If you’re in the thick of dinner time battles then this is for you. You might also want to read my related helpful phrases posts:
Here’s our basic food routine.
Breakfast: grits, cereal or something random (if we have options they can choose).
Snack: their choice
Lunch: sandwich and fruit (both of which they can choose if we have options)
Snack: their choice
Dinner: whatever I happen to cook (usually two or three separate foods on the plate)
As you can see, I give my children choices where possible. I remember genuine preferences, and will give dill pickles to those who like them and not force feed those who don’t. I’m a caring mom.
While I’m a fan of letting children make appropriate decisions, and a fan of granting deserved freedoms, a mother of 4 (or 3 or 2 or 1…) can’t cater to every opinion and whim of each child. My preschooler and toddler will love something one day and snub it the next. There’s no rhyme or reason, and if I played short order cook at every meal I’d end up committed. It’s not practical.
And it’s not good for the kids.
Here are 5 dinner time phrases that can help stop battles (when practiced with consistency) that will help make dinner run smoothly and cut back on dinner time battles. If you have super picky eaters you might want to read Helping Your Child with Extreme Picky Eating or The Picky Eating Solution.
1. “You get what you get and you don’t pitch a fit”
Does this mean your kids can’t have an opinion? No! Does it mean you are force feeding them liver, sauerkraut, and brussel sprouts to prove some point? Obviously not. It simply means that they aren’t allowed to look at their plate and pitch a fit. It’s disrespectful. It’s contagious. And it’s not an appropriate response even if they genuinely dislike the food served.
If your children consistently have contagious meltdowns or throw tantrums at the table, this is a great opportunity to teach them to appropriately release their emotions. It’s not about them pretending they are happy to please you (no way!). But just because they don’t like lasagna doesn’t mean they can cause a scene.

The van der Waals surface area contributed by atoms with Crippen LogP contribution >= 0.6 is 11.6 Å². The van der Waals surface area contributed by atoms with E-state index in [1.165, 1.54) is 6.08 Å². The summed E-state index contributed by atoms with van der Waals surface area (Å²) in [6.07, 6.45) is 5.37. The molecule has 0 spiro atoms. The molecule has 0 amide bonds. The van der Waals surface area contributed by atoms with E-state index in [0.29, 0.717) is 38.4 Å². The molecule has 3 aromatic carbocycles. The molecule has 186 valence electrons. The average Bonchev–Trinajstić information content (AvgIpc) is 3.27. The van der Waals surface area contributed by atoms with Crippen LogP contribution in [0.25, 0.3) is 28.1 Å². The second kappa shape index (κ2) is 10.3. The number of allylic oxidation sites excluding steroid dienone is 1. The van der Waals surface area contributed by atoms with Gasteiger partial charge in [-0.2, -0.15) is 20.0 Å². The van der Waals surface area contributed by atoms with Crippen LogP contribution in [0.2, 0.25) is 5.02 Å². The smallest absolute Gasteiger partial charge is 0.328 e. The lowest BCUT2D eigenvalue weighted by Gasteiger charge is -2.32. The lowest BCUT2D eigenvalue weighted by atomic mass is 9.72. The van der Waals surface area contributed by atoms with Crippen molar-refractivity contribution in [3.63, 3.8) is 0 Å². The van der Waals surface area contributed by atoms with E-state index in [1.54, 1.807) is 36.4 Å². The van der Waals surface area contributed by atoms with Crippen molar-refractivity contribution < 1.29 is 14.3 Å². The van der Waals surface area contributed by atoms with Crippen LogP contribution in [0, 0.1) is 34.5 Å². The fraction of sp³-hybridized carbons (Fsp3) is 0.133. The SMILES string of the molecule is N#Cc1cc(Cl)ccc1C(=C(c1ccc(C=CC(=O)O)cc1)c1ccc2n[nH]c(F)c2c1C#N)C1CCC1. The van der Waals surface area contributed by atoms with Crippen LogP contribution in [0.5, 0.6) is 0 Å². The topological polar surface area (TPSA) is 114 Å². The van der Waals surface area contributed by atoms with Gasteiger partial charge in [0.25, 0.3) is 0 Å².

2. “You have two choices: take it or leave it”
I’m not being cute, this is literal. If my children don’t eat their dinner (aside from one bite) I will keep it out and they can have it as their before bed snack. There is no skipping all of dinner then being given yummy yogurt and strawberries before bed. But, before you send me hate mail, get this… more often than not they’ll jump up to the counter and happily finish their dinner plates.
They can eat what’s been lovingly prepared (by yours truly who does take into account what they like and don’t like) or they can leave it. But there’s no option B or dessert without having eaten. Not because I’m mean, but because life doesn’t always offer you a buffet. And my home is a place of reality.
3. “Taste before you waste”
I don’t think it’s a good idea to make them finish their plate. I had a friend who went to a school where the students were forced to finish their entire plate at lunch. She thinks it contributed to her being unable to recognize and stop eating when she’s full. To her, full = empty plate.
Sometimes my kids clean their plate and other times they do not. I’m not interested in serving sizes. I’m interested in them having a teachable and positive attitude that says, “I’ll try one bite and see if I like it!” If they try it and dislike it that’s okay. If there are 3 items on the plate and they try one bite of each and then stop. Fine. But often they will try it and find they like it. That’s our rule: at least one bite.
4. “It ain’t over ’til it’s over”
Part of the reason children don’t eat what’s on their plate is that they want to get down and go play. They think saying they don’t like it means more TV or iPad time.
I tell my kids if they don’t like what’s on their plate and have eaten their one bite, they still have to stay at the table until dinner is over. Dinner is not over because they rejected my macaroni. Dinner is over when everyone (within reason) is finished.
It’s polite. It’s kind. And it’s good for kids to learn to wait.
5. “Thank the cook before you book it”
My husband has a rule that the kids thank me for cooking and then ask him to be excused. I think it’s very polite for the children to thank the person who spent time, energy, and money preparing food for them. It’s a great habit to get into!
Even if my husband has to prompt the kids, hearing them smile at me and say, “Thank you for dinner, mommy” warms the heart.
Even if they gave my food the stink eye.
And acted like they were gagging when they swallowed their one bite.
And still opted to go to bed without a snack so they didn’t have to finish it.
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